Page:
Pours a clearish golden color with a little orange and a finger of head. The smell is quite nice. Typical bready Belgian yeast and spice, along with a surprising fruity character and a not-so-surprising boozy factor. Taste is sweet with that Belgian spice character and plenty of booze, which really asserts itself in the finish and aftertaste. The mouthfeel is full bodied with solid carbonation to start and a little bit of a sticky finish (which becomes more pronounced as the beer warms up). Plenty of warming alcohol character… actually a bit too much hotness here, which is this beer’s one major flaw. Overall, it’s actually gotten better with age, though I wouldn’t call it great. Not bad for my sophomore effort though! B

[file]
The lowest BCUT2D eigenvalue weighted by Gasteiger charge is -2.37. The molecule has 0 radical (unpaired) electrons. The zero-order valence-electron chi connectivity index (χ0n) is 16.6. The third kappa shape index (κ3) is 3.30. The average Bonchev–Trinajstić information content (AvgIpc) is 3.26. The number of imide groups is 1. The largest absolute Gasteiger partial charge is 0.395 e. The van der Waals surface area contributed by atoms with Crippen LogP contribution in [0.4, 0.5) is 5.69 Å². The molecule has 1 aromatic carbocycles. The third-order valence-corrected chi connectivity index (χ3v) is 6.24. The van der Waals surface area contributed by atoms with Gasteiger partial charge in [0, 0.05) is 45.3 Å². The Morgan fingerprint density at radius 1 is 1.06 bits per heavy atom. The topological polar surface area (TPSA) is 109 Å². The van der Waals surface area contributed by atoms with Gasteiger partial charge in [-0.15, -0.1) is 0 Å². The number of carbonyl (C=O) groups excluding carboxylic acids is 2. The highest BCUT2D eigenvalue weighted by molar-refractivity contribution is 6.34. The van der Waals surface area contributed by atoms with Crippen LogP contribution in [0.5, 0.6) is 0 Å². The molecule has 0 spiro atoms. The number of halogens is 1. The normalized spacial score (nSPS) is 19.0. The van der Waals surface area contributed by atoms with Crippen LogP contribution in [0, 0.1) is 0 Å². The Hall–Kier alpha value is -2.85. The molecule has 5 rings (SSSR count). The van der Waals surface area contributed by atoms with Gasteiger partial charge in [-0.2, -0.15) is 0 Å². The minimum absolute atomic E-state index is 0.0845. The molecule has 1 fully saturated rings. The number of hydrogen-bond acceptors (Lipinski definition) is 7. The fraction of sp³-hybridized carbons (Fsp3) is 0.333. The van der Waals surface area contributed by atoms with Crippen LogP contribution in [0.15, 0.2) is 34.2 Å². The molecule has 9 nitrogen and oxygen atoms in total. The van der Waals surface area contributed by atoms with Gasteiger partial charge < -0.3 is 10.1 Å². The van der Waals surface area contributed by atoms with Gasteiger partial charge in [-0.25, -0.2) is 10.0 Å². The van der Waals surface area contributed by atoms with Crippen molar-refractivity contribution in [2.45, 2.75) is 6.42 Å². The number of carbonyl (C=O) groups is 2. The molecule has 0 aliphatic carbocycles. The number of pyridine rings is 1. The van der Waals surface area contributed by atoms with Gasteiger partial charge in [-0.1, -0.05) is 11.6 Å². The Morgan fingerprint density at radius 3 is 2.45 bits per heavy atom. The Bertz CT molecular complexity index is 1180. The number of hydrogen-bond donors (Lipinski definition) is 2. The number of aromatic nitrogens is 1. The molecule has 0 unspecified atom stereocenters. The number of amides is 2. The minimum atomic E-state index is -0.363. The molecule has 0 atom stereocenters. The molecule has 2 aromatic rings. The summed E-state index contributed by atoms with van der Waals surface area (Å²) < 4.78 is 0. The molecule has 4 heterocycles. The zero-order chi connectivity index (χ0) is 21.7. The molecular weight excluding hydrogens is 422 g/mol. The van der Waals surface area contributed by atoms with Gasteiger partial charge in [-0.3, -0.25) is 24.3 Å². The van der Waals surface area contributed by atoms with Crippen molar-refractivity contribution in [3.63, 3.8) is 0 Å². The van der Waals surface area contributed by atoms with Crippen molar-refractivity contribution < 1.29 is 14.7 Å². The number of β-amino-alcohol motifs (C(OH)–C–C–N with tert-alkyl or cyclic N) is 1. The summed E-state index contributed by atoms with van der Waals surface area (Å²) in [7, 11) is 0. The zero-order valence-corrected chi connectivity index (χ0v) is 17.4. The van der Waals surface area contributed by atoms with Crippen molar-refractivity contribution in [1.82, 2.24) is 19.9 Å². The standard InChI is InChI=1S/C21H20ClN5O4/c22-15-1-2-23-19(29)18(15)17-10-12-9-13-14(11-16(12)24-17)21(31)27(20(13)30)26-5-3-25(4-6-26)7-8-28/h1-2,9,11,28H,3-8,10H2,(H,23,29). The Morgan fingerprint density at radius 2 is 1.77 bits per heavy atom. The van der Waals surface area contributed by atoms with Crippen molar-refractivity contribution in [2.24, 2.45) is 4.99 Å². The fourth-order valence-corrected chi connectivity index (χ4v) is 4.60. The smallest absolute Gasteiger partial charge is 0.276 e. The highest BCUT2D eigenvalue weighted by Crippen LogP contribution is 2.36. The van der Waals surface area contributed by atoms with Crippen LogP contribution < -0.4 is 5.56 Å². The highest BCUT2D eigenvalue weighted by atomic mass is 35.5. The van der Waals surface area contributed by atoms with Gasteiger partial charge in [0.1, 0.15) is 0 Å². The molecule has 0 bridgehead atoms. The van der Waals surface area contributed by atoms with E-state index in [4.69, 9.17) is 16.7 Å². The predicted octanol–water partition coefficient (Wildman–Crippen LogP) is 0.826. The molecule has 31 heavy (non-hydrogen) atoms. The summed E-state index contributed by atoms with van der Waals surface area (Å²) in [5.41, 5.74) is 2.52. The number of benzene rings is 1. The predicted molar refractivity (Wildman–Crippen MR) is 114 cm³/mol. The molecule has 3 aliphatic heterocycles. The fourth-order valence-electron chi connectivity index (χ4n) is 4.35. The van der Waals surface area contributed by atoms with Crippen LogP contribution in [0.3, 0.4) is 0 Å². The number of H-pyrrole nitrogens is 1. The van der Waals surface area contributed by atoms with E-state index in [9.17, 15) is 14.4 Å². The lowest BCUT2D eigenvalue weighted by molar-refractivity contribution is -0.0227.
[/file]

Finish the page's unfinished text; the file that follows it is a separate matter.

Beer Nerd Details: 10% ABV bottled (12 oz.) Drank out of a goblet on 3/13/12. Bottled on 3/6/11.
Homebrew #3: Bavarian Hefeweizen – This is, without a doubt, the worst beer I’ve ever made. I’m not sure what went wrong here, but there’s always been a very distinct off flavor here that I can’t quite describe. I want to say it’s vegetative, but that’s not really right. None of the traditional off flavors seem to describe what I’m getting out of the taste of this beer. In any case, at no point has it ever resembled an actual wheat beer, aside from perhaps the yeast character (which shares a lot with Belgian yeasts). Let’s see how it’s doing now: